posted by HotToddy at 8:00 AM on April 14 [3 favorites]


You probably already thought of this, but some of the taste might come from the bean source. (For instance, maybe it's a local farm that uses a specific heirloom variety.)
posted by Glinn at 10:27 AM on April 14 [2 favorites]


Best answer: I don’t think there’s quite enough to go on for me to hazard a guess, but I love green beans and am told I cook them really well .. people ask me how they’re cooked and then I say ..”um, just boiled “ ..bc there’s no elaborate trick. Here’s what I do: fresh green beans, snap off fibrous end where it was attached to bush. Enough water that they can all float luxuriously. Lots of kosher salt in the water. .. doesn’t have to be kosher but it’s just faster to get really salty water with rock/kosher salt than with table salt.

Once you’ve achieved rolling boil, add your beans. Cool until tender, IMO a still crunchy green bean is not ready, I don’t like even just a little bit of crunch.. but it SHOULD still be bright green, at all olive green and you’ve gone too far. It’s often around 10 minutes. There is usually a waxy, squeaky quality to the perfectly cooked bean. Remove from heat, strain , and put strained beans in a new vessel rather than back in pot, if you’re concerned about over cooking. I immediately add butter and salt and pepper , but you could dress with anything, oil and sautéed garlic , bacon fat, etc. is this the only yummy way to cook them? Certainly not, but it’s low drama and pretty fail proof, IMO. Hope this helps someone out there who loves string beans as much as I do : )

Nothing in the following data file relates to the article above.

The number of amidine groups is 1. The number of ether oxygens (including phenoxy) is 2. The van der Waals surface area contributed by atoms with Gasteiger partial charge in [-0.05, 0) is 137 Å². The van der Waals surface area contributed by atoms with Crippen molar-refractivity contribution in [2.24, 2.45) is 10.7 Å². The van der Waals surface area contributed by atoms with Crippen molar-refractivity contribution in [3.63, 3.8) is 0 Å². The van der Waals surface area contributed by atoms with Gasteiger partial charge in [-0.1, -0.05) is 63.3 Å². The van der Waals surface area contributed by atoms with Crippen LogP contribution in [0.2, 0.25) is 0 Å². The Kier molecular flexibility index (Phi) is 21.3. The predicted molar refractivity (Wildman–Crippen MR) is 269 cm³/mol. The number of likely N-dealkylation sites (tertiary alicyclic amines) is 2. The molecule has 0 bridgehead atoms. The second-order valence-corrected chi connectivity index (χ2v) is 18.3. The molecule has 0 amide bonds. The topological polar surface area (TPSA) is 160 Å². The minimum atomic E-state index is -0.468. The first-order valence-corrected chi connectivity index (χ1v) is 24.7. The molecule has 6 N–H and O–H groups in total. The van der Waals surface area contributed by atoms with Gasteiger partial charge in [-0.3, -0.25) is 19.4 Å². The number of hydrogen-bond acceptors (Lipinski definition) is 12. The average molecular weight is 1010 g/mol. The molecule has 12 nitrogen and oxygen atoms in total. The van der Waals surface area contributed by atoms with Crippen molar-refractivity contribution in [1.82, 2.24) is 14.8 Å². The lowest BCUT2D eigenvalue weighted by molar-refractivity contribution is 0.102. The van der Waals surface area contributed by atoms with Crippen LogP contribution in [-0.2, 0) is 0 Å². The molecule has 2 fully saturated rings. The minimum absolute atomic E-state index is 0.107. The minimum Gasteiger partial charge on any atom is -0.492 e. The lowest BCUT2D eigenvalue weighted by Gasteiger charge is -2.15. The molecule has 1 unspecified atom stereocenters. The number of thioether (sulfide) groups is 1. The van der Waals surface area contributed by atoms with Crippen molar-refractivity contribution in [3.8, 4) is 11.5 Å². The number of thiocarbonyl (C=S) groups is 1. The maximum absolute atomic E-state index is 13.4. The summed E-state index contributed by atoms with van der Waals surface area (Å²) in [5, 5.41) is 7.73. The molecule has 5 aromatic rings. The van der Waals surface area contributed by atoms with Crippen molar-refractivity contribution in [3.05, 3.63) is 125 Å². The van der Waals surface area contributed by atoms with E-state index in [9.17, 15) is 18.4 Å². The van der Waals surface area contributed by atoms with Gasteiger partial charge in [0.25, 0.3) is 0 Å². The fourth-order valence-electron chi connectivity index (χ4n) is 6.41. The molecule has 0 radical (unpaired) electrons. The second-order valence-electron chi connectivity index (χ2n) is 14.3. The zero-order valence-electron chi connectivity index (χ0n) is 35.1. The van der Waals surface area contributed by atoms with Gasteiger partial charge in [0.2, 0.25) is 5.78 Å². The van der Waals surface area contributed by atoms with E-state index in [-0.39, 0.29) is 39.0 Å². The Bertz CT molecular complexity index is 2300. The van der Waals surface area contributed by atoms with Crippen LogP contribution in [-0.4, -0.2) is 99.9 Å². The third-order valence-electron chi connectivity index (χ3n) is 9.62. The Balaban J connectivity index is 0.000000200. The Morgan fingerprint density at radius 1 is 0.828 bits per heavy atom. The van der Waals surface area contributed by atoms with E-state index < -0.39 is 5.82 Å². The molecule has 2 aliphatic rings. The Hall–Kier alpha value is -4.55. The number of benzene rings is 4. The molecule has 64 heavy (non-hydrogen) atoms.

posted by elgee at 10:42 AM on April 14 [8 favorites]


FWIW, kosher salt may dissolve faster due to looser flakes and thus more surface area to soak in the water. But for use in water, it's not worth the extra cost. Just use a whisk and regular table salt to make brine.
posted by kschang at 11:52 AM on April 14 [1 favorite]


Seconding elgee's suggestions. And, if boiling, 10 minutes is fine, but also try steaming at just 6 minutes (steam is hotter than boiling water).
posted by beagle at 12:01 PM on April 14 [2 favorites]


Anchovy is fantastic with green beans, a very little anchovy sauce could be your salty savoury taste.
posted by tardigrade at 12:49 PM on April 14 [4 favorites]


Minor addendum: I find about 1.5% salt to be perfect for cooking vegetables (or pasta). Works the same with table salt, kosher salt, sea salt, whatever. 15 grams per liter of water, 1/2 oz per quart. (Coarse kosher/sea and iodized table have very different dry densities.) I have a salty palate, but at least 1%.
posted by supercres at 1:13 PM on April 14 [3 favorites]